It’s a housing development Victoria Mayor Lisa Helps believes is a model project.
It includes affordable home ownership, a dog park and space for urban food production — many things that young families living in the city are in need of. Now the public will have the chance to voice their opinion on a proposal to build two, 21-storey condominiums in the Harris Green neighbourhood.
Vancouver-based Chard Development recently brought forward the proposal for the site at 848 and 852-856 Yates Street and 845 and 849 Johnson Street. The project includes 224 residential units of one, two and three-bedroom apartments, three levels of underground parking, 228 secure bike racks, and communal roof top patios and habitat gardens, each containing children’s play areas, dining and lounge areas, dog runs and spaces for urban food production.
The developer is also working on a partnership with B.C. Housing for the second tower fronting Johnson Street to establish an affordable housing program. While discussions are still on-going, Byron Chard, chief financial and acquisitions officer, said the program will benefit those within defined household income brackets who are looking to live in downtown Victoria.
One bedroom suites will be available to those with a household income below $69,360 and two bedroom suites to those with a household income below $99,910. A minimum 10 per cent deposit will be required, as will proof of pre-approval.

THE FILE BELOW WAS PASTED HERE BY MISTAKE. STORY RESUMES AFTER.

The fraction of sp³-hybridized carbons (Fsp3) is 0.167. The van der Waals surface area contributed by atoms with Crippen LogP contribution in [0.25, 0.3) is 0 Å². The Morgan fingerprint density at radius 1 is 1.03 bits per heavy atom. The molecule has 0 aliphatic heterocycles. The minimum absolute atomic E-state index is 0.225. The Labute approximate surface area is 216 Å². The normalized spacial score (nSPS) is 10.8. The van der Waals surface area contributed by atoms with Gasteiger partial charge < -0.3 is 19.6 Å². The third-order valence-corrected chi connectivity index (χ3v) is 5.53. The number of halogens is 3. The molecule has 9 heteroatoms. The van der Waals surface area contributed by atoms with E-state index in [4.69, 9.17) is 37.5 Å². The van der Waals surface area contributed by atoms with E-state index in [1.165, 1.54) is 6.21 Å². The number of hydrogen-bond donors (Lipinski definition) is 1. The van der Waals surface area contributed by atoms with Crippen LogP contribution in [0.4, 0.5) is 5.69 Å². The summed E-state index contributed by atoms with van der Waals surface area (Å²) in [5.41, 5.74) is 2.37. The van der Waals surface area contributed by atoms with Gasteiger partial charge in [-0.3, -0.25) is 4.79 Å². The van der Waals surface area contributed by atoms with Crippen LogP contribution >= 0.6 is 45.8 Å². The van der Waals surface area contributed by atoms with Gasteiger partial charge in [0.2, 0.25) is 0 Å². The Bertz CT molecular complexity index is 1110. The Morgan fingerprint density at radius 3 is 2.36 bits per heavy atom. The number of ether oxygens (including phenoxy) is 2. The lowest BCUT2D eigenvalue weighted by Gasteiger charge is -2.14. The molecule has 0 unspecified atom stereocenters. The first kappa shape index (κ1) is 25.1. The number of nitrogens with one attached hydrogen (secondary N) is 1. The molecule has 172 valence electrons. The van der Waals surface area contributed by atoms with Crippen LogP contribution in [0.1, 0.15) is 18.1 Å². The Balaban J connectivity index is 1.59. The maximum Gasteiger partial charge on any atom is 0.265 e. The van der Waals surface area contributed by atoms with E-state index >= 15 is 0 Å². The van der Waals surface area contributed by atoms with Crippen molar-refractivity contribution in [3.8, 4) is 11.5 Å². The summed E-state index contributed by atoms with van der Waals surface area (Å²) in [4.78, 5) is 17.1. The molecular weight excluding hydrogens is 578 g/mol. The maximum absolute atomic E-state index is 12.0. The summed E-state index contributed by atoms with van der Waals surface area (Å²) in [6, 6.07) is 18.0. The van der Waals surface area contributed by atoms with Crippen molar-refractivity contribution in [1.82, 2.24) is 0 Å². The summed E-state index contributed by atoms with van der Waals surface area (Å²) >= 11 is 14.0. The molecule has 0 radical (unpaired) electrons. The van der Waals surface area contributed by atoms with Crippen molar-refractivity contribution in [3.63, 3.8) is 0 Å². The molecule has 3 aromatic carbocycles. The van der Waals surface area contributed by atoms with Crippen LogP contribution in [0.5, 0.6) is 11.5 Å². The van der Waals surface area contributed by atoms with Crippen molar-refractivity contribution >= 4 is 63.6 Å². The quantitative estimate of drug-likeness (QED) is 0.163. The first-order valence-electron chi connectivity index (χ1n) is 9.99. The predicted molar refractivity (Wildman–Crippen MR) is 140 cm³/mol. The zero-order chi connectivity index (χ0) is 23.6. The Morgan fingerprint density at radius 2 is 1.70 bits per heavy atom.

“We see an opportunity to further diversify the housing types available and to continue to grow the community in a sustainable way,” Chard said in an email.
It’s the type of project Helps hopes to see more of in the future.
“To me this is a model project — affordable home ownership, a dog park, etc. This is the kind of development that we need to support and foster. It’s setting the bar really high,” said Helps during a meeting in which council voted to send the proposal to public comment.
But not everyone is on board with the project.
Coun. Ben Isitt voted against the motion, as he wanted to see a firm commitment to housing affordability and without that the development becomes “a leap of faith.” He brought up the example of the Fernwood Co-housing Project, which was meant to be a multi-generational, co-housing community at the corner of Chamber and North Park streets. The project is no longer following that model and has become a strata-based building, he said.
“Unless I see something binding that indicates there is the promise of housing affordability, I can’t support this,” he said. “I believe this building is too high for downtown or for the city.”
Coun. Charlayne Thornton-Joe was in favour of the development, but noted the site was a challenge, considering the building would take away more surface parking, adding to the city’s existing parking crunch.
Chard Development is also responsible for eight developments in Victoria, including the Escher on Broughton Street.